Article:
Thoughts on the Shepherdstown Elementary School property
I made the following presentation to the Jefferson County Board of Education on June 14, 2021.
As a believed, sixth generation lifetime member of the Shepherdstown community, with two wonderful sons (Andrew and Tripp), the three of us attending Shepherdstown Elementary, Shepherdstown High and Middle Schools, with several grandchildren following the same paths, I offer the following suggestions for consideration.
The elementary school (in town) means a great deal to “our way of life” for these youngsters. Believing that many of the students attending live within town or close to it, the thought of busing these kids out-of-town raises concerned questions regarding preparing to leave home earlier and arriving home later. Coupled with weather and safety issues, is this a logical decision? It’s one thing to drop off the kids locally as compared to driving them two miles, twice a day, if they don’t ride the bus. Some fifth graders might even choose walking to school. As a developer and real estate broker who has been involved with numerous projects around town, might I suggest — build a new middle school first on the proposed Flowing Springs Road site, then retrofit the middle school to accommodate the new elementary facility where there is an existing gymnasium and Osbourn athletic field (football), plus room for expansion. Place the valuable real estate property, where the elementary school is located, on the market for sale and use the proceeds for remodeling the middle school or wherever needed. I’m estimating considerable dollars could be saved and a new Shepherdstown Elementary School would remain close to town in a location that benefits all, especially the youth.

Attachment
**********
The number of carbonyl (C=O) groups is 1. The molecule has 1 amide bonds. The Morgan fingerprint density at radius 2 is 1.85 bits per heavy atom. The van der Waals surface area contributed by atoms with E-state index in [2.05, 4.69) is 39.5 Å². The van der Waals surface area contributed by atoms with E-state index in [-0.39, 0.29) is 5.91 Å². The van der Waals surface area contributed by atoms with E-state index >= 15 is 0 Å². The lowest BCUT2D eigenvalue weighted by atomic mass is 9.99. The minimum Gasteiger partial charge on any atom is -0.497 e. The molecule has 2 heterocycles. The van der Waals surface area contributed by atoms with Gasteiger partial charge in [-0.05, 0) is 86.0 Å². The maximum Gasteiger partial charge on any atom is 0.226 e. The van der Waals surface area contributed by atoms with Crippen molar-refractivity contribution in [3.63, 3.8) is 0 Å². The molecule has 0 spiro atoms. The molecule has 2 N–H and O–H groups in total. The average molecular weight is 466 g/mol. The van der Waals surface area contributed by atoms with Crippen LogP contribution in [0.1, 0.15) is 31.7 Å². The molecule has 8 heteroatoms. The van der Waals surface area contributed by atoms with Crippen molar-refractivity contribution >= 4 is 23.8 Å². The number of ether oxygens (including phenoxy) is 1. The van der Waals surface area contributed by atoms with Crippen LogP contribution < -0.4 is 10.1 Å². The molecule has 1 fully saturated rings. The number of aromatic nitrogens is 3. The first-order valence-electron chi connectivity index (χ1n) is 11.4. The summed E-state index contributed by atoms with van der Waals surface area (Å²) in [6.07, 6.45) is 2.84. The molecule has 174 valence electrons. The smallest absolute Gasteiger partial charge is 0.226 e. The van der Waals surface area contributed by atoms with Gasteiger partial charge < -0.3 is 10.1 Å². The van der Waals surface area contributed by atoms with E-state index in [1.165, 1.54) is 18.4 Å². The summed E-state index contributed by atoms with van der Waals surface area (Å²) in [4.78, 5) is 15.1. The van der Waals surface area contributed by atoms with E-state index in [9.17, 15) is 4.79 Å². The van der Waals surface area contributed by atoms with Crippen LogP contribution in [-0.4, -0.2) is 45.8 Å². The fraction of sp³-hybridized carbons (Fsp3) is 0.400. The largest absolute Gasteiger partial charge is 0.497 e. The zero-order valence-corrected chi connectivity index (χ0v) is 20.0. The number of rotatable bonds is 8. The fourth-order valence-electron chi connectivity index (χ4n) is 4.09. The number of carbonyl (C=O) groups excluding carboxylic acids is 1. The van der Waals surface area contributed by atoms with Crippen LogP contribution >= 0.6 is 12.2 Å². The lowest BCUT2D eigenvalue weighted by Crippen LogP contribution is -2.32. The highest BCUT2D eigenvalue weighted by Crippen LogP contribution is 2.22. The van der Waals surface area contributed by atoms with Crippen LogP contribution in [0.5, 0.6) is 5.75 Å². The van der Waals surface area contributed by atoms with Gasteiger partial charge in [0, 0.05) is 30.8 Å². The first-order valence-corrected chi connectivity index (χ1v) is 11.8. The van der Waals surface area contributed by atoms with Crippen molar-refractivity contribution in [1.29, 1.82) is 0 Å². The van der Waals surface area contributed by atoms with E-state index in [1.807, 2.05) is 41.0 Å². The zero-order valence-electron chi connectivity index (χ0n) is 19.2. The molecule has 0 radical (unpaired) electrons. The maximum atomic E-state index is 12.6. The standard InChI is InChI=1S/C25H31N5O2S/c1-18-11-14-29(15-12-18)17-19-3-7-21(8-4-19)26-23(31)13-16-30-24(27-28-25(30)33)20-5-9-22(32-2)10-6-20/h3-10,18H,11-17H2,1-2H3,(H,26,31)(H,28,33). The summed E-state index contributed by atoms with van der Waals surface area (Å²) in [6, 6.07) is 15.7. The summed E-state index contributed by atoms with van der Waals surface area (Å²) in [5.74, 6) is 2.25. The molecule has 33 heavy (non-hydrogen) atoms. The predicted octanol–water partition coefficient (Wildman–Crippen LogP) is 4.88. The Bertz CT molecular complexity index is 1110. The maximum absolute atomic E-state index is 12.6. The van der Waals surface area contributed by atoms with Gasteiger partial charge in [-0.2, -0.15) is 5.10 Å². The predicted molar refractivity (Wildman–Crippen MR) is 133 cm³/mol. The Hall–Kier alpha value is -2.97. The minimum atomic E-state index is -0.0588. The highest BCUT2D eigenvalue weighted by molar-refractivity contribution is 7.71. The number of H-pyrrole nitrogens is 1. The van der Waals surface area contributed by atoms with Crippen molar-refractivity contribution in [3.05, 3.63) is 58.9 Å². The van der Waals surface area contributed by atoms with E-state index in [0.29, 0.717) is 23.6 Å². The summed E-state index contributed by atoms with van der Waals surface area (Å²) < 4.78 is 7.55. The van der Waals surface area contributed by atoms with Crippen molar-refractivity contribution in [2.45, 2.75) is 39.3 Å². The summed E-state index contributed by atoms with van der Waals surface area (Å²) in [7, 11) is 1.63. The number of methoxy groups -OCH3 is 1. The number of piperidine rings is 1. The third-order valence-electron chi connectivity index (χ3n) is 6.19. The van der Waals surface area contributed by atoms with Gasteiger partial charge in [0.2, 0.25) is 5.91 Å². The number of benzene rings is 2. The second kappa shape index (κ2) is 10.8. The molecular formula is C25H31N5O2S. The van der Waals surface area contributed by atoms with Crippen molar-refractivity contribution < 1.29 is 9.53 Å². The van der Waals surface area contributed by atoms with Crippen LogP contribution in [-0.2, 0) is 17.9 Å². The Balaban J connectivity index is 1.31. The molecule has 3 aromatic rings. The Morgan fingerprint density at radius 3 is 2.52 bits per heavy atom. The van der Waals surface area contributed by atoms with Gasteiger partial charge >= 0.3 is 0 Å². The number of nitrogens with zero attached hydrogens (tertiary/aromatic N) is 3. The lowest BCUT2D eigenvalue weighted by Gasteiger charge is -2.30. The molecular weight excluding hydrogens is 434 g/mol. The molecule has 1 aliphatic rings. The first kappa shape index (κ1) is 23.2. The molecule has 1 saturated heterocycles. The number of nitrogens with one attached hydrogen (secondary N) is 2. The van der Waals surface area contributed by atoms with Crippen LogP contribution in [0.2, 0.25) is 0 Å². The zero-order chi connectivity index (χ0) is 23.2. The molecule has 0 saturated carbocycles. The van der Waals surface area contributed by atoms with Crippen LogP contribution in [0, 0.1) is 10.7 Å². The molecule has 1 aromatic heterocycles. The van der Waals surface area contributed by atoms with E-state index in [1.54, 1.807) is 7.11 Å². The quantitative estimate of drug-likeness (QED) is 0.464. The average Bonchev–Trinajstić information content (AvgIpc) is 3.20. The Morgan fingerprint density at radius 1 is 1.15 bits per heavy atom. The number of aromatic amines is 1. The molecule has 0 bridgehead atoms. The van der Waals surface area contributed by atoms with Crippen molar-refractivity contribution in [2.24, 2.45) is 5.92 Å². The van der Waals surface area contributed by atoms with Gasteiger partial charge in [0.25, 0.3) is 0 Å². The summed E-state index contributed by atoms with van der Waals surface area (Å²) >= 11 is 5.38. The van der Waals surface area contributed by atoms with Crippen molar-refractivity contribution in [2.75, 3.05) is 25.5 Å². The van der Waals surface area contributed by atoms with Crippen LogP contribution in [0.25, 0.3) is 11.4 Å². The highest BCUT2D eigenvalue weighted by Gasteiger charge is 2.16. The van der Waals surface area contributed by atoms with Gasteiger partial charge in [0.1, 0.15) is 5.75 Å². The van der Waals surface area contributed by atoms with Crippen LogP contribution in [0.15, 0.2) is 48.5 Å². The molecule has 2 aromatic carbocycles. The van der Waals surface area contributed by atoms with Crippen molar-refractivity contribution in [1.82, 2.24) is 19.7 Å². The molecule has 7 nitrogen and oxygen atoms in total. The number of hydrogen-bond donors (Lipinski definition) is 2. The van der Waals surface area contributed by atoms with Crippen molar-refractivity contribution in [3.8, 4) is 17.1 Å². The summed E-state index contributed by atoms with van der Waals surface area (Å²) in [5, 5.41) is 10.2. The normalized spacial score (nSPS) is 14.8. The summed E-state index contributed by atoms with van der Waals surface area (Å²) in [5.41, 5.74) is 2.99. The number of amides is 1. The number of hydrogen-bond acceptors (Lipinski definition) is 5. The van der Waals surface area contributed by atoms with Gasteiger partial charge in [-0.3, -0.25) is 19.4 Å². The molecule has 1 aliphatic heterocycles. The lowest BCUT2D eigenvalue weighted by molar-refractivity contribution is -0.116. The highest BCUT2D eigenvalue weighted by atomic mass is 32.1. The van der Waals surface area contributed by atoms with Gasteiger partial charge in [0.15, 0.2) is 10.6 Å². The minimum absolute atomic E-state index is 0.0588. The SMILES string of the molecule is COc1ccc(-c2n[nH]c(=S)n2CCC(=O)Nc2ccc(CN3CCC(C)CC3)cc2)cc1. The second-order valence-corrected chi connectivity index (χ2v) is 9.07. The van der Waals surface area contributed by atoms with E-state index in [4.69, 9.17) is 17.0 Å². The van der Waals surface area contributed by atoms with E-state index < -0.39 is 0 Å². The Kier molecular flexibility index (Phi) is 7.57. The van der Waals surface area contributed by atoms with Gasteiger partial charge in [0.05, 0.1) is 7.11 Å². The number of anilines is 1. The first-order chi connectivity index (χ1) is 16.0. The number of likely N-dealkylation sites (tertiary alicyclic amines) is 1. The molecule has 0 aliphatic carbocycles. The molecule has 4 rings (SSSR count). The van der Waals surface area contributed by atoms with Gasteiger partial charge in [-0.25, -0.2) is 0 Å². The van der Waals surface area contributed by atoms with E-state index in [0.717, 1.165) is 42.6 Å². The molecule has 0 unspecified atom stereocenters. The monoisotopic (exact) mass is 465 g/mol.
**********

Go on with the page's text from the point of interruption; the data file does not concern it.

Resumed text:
As before, if asked, I would consider offering my experience and time to assist. Again, this is not criticism, but merely a suggestion and perhaps public opinion could be welcome going forward. These youth are our future! And if the reasoning not to consider this concept is because bonds are committed for the elementary school, I’ve been around enough projects to know that things can be changed.
There is always another way. If you think it’s not possible, just remember: Shepherdstown is the true birthplace of the steamboat. James Rumsey’s invention and demonstration of the boat powered by steam on the Potomac in Dec. 1787. Quintessential Americana that affected the world. George Washington formerly endorsed Rumsey for first successfully applying steam for navigation.
The national effort to declare our freedom and establish the United States of America with the Beeline March to Cambridge, Mass. took less than 200 military men 25 days to walk 600 miles, walking 30 miles per day. It helped create a new country and form the first continental army. It was confirmed and announced by U.S. Secretary of the Army in 1989 that this was the official birthplace of the American Army.
These, for the first time ever, brave historical events took place in Shepherdstown. So please don’t proclaim “we can’t change what has been started.” We don’t have to follow the path of least resistance to avoid doing what is best for our youth! Yes, “[o]ur town of destiny is one of the greatest small towns in America!” The Jefferson County School Board is composed of elected positions and plays a most prominent role in our future communities. I congratulate [our board members] and thank [them] for serving and giving me the opportunity to share my thoughts.
“To dream is free. The cost is in the hustle!”
Ken Lowe, of Shepherdstown